This was our trade-off. You never know when you want to stay an extra day or two in a special place, which will have a ripple effect on your future reservations. However, if you are set on staying inside a particular Park- make that reservation months in advance and work around it. Some Parks, like Yellowstone, are huge to begin with, so staying inside can save valuable time, especially with eager kiddos in the back seat.
(Note: Many NPs limit the size of RVs inside the parks.)
Also, how long are we willing to stay in each place? We did what RVers call “sprinting”, where we tried to cover a lot of ground, spending only a couple of days in each place. The advantage is you get to sample the entire country, but if you find a magical place you may need to crop your schedule to spend more time there.
You’re also beholden to the weather, so if it’s pouring in Yellowstone and those are your only three days, that kind of stinks (especially for kiddos). However, the bison don’t care if it’s raining, neither does Old Faithful, so pull on the wet weather gear and make the most of it.
Only have two weeks?
No problem! Here are some really awesome routes to consider.
Four Corners Region: The four corners area (CO, AZ, NM, UT) is a great center point. You can see so many great Parks and lovely historic towns and cultural sites in just a couple of weeks. Highlights: Grand Canyon, Mesa Verde, Zion, Bryce, Canyonlands and Arches.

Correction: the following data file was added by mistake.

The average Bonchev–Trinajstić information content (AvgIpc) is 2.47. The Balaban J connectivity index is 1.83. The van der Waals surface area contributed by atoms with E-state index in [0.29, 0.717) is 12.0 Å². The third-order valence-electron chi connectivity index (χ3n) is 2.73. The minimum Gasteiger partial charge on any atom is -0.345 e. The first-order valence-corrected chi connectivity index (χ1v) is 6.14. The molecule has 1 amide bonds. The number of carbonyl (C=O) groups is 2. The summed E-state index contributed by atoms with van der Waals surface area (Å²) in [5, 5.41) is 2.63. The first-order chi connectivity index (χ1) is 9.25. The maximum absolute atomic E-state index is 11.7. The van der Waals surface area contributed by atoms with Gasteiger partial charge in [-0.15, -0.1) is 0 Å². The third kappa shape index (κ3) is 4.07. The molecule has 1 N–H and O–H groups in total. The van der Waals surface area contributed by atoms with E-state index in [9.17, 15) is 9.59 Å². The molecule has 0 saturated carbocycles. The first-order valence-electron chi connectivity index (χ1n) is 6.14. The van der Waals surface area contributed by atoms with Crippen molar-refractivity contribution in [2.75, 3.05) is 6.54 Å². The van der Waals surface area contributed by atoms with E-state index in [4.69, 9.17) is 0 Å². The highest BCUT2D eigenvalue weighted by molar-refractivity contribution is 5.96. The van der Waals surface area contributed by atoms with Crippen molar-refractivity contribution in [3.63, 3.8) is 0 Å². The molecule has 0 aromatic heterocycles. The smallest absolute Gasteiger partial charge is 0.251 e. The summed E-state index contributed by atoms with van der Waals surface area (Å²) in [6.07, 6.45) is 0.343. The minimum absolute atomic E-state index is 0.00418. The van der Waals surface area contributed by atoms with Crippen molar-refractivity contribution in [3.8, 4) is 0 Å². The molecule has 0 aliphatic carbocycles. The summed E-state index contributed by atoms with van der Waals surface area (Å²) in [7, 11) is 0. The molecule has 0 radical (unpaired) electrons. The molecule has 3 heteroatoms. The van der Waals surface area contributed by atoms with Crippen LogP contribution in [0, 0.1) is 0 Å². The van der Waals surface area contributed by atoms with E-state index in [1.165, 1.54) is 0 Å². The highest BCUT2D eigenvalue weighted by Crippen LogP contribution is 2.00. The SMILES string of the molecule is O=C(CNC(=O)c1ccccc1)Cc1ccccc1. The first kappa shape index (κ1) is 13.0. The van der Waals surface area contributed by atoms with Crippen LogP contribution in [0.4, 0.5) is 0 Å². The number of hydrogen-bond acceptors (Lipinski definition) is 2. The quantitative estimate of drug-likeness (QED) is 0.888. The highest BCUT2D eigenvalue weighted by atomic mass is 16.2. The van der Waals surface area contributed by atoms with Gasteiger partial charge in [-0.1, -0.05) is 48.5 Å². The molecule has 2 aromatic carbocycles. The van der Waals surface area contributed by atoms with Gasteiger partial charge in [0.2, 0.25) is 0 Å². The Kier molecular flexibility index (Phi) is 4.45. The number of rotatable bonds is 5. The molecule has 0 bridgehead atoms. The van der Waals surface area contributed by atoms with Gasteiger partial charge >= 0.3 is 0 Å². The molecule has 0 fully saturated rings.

Glacier-Yellowstone: It’s a long but beautiful drive between these two epic parks. Make time for the Tetons, too. You won’t regret it.
Rocky Mountains: This can be its own trip, or combined with southern CO parks. Or if you’re heading north, Yellowstone/Teton.
Northwest: Rainier, Olympic, North Cascades. Swing by Seattle for great vibes and coffee. If you have time, zip up into Victoria, British Columbia. (Bring passports!)
California: Yosemite, Sequoia, Lake Tahoe (north), Death Valley (south), Redwoods. Amazing Parks and all very different. (And don’t forget Napa.)
Great Smoky Mountains-Blue Ridge: Consider driving through the Smoky Mountains, then up the Blue Ridge Parkway into Shenandoah. Gorgeous driving and hiking. Sidestep into any of the historic southern towns for history, culture and great food.
Northeast Mountains: Great place to explore the outdoors! Acadia NP (one of the Country’s most visited) is a candy land of outdoor activity, right on Maine’s picturesque rocky coast. Afterwards, head over to the White Mtns of NH, the Green Mtns of VT, or NY’s Adirondacks. You won’t regret it. If you like hiking above tree line, make reservations in the famed AMC huts on the Presidential Range.
Highlights from Our Trip
In addition to the major National Parks and sites, here are some of our personal favorites:
- Little Rock Central High School National Historic Site, Little Rock, AK. Riveting story of the racial integration of the local high school in 1957. Our kids were really moved by the audio recordings of the “Little Rock Nine”, as were we all.
- Carlsbad Caverns NP, NM. Wondering if it’s worth the drive to the bottom corner of New Mexico? It is.
- Kodachrome Canyon State Park, near Bryce Canyon, Utah. On a recommendation from a friend, we did our horseback riding here. It was a weekday morning and we had the entire place to ourselves for a two-hour ride through the canyon. It was peaceful and gave us a sense of what the old west before westward migration.
- Mesa Verde NP, CO. Voted favorite NP by our kiddos. You get to hike and scramble along cliffs, through tunnels, and up ladders. We also took in a Native American event in nearby Cortez, which was lovely and added deeper meaning to the region.